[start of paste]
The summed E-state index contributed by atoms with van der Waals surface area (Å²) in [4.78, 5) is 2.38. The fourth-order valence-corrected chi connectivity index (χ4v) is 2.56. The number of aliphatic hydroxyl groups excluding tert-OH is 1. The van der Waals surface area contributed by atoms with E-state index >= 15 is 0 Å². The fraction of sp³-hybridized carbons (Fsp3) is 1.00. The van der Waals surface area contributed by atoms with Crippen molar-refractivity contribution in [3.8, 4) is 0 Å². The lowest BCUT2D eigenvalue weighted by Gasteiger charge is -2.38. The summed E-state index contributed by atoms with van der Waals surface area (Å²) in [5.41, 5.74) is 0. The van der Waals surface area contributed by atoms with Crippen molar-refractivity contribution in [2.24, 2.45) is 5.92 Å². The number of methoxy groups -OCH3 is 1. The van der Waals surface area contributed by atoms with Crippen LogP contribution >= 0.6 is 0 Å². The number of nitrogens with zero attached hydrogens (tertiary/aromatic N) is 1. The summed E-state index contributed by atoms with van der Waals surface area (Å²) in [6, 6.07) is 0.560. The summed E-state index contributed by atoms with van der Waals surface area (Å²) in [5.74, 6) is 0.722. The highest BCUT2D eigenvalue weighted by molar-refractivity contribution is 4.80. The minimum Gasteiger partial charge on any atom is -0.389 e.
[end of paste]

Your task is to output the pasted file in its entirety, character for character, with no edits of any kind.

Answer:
The summed E-state index contributed by atoms with van der Waals surface area (Å²) in [4.78, 5) is 2.38. The fourth-order valence-corrected chi connectivity index (χ4v) is 2.56. The number of aliphatic hydroxyl groups excluding tert-OH is 1. The van der Waals surface area contributed by atoms with E-state index >= 15 is 0 Å². The fraction of sp³-hybridized carbons (Fsp3) is 1.00. The van der Waals surface area contributed by atoms with Crippen molar-refractivity contribution in [3.8, 4) is 0 Å². The lowest BCUT2D eigenvalue weighted by Gasteiger charge is -2.38. The summed E-state index contributed by atoms with van der Waals surface area (Å²) in [5.41, 5.74) is 0. The van der Waals surface area contributed by atoms with Crippen molar-refractivity contribution in [2.24, 2.45) is 5.92 Å². The number of methoxy groups -OCH3 is 1. The van der Waals surface area contributed by atoms with Crippen LogP contribution >= 0.6 is 0 Å². The number of nitrogens with zero attached hydrogens (tertiary/aromatic N) is 1. The summed E-state index contributed by atoms with van der Waals surface area (Å²) in [6, 6.07) is 0.560. The summed E-state index contributed by atoms with van der Waals surface area (Å²) in [5.74, 6) is 0.722. The highest BCUT2D eigenvalue weighted by molar-refractivity contribution is 4.80. The minimum Gasteiger partial charge on any atom is -0.389 e.